Congressman Charles Rangel spent years preparing for the legislative role of a lifetime, that of chairman of the powerful House Ways and Means Committee. Through the late 1980s and into the 1990s, as his seniority grew, political observers in New York watched closely as Mr. Rangel moved closer to his goal. The Republican Congressional victory in 1994 blocked the congressman’s progress, but once the Democrats regained the House in 2006, Mr. Rangel finally achieved his goal of becoming head of Ways and Means.
His constituents-and the entire city-stood to benefit, and Mr. Rangel was nothing if not candid about his power and ambitions. As the head of the House’s tax-writing committee, Mr. Rangel could use his power for the benefit of a city that has suffered at the hands of Sunbelt legislators for decades. The congressman’s tenure as Ways and Means chair figured to be the triumphant climax on a long and distinguished career on Capitol Hill.
Of course, it didn’t exactly work out according to his plans, and now Congressman Rangel very likely will face an array of charges in the House Ethics Committee. A House investigative panel last week reported that charges against Mr. Rangel, which include improperly accepting leases on four rent-stabilized apartments and failure to pay taxes on rental income, merit a trial by the Ethics Committee. If found guilty, Mr. Rangel could be expelled from the House, an inglorious and shameful fate.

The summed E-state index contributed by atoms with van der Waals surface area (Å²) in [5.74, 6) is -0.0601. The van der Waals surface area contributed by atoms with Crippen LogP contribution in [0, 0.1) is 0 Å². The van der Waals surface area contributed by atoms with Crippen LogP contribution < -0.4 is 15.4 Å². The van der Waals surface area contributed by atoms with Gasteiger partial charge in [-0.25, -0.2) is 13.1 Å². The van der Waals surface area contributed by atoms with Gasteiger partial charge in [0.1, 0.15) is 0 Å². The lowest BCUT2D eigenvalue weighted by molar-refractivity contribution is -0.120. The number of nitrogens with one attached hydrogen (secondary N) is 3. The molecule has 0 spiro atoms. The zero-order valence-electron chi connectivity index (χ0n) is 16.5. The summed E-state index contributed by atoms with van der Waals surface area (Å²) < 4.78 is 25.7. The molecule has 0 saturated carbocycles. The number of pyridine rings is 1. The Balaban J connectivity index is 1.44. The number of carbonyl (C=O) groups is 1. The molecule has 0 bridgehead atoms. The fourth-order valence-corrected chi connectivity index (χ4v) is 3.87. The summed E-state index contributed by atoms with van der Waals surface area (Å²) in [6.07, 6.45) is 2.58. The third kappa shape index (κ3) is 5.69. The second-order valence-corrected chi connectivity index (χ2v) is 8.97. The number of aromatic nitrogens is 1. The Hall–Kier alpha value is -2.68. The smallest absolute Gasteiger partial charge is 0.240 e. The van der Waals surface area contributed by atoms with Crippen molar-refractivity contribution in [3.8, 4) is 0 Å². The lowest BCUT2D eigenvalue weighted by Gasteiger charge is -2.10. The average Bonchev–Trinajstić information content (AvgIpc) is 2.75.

When some of the charges came to light two years ago, Mr. Rangel stepped aside from his post as chair of Ways and Means. The arrangement was supposed to be temporary, but few people believe Mr. Rangel will ever again preside over the committee. Some might see this as a personal tragedy. In reality, it is a tragedy for Mr. Rangel’s constituents and all New Yorkers. They could have benefited from the congressman’s power, but now that power has slipped away.
The Ethics Committee should proceed with a full trial, and Mr. Rangel should prepare an aggressive defense. No matter the outcome, it is hard to believe that Mr. Rangel, who is 80 years old, will ever wield the sort of power he dreamed about.
What a way to end a career. And what a waste of power and seniority.